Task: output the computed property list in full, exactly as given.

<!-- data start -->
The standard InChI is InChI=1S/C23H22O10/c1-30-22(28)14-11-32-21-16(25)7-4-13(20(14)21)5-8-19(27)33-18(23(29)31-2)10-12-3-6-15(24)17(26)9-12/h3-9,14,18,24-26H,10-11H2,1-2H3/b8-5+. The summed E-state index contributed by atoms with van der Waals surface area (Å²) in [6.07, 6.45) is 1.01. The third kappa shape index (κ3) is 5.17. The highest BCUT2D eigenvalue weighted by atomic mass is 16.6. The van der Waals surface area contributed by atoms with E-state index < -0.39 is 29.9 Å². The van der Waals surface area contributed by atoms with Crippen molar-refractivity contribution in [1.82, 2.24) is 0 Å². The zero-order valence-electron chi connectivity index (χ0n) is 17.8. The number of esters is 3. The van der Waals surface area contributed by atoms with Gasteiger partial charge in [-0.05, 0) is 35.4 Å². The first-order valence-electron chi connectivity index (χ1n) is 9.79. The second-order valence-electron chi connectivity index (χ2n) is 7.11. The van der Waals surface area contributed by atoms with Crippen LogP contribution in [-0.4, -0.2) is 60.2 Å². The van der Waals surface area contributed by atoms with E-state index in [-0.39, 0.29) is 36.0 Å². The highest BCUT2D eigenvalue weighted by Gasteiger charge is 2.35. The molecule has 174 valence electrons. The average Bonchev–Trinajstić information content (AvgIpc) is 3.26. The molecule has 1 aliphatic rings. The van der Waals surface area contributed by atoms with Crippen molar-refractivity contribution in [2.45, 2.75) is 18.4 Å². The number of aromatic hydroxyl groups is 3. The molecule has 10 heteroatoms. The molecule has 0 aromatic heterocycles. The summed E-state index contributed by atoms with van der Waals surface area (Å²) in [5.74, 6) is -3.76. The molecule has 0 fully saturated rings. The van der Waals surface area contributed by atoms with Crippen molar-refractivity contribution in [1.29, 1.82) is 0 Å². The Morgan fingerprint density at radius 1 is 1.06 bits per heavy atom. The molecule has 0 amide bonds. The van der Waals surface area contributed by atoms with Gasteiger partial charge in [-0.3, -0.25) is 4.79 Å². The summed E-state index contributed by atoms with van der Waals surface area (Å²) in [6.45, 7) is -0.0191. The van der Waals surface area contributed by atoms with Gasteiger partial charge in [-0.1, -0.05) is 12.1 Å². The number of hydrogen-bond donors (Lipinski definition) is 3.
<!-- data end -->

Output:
The standard InChI is InChI=1S/C23H22O10/c1-30-22(28)14-11-32-21-16(25)7-4-13(20(14)21)5-8-19(27)33-18(23(29)31-2)10-12-3-6-15(24)17(26)9-12/h3-9,14,18,24-26H,10-11H2,1-2H3/b8-5+. The summed E-state index contributed by atoms with van der Waals surface area (Å²) in [6.07, 6.45) is 1.01. The third kappa shape index (κ3) is 5.17. The highest BCUT2D eigenvalue weighted by atomic mass is 16.6. The van der Waals surface area contributed by atoms with E-state index < -0.39 is 29.9 Å². The van der Waals surface area contributed by atoms with Crippen molar-refractivity contribution in [1.82, 2.24) is 0 Å². The zero-order valence-electron chi connectivity index (χ0n) is 17.8. The number of esters is 3. The van der Waals surface area contributed by atoms with Gasteiger partial charge in [-0.05, 0) is 35.4 Å². The first-order valence-electron chi connectivity index (χ1n) is 9.79. The second-order valence-electron chi connectivity index (χ2n) is 7.11. The van der Waals surface area contributed by atoms with Crippen LogP contribution in [-0.4, -0.2) is 60.2 Å². The van der Waals surface area contributed by atoms with E-state index in [-0.39, 0.29) is 36.0 Å². The highest BCUT2D eigenvalue weighted by Gasteiger charge is 2.35. The molecule has 174 valence electrons. The average Bonchev–Trinajstić information content (AvgIpc) is 3.26. The molecule has 1 aliphatic rings. The van der Waals surface area contributed by atoms with Crippen molar-refractivity contribution in [2.45, 2.75) is 18.4 Å². The number of aromatic hydroxyl groups is 3. The molecule has 10 heteroatoms. The molecule has 0 aromatic heterocycles. The summed E-state index contributed by atoms with van der Waals surface area (Å²) in [5.74, 6) is -3.76. The molecule has 0 fully saturated rings. The van der Waals surface area contributed by atoms with Crippen molar-refractivity contribution in [1.29, 1.82) is 0 Å². The Morgan fingerprint density at radius 1 is 1.06 bits per heavy atom. The molecule has 0 amide bonds. The van der Waals surface area contributed by atoms with Gasteiger partial charge in [-0.3, -0.25) is 4.79 Å². The summed E-state index contributed by atoms with van der Waals surface area (Å²) in [6.45, 7) is -0.0191. The van der Waals surface area contributed by atoms with Gasteiger partial charge in [-0.1, -0.05) is 12.1 Å². The number of hydrogen-bond donors (Lipinski definition) is 3.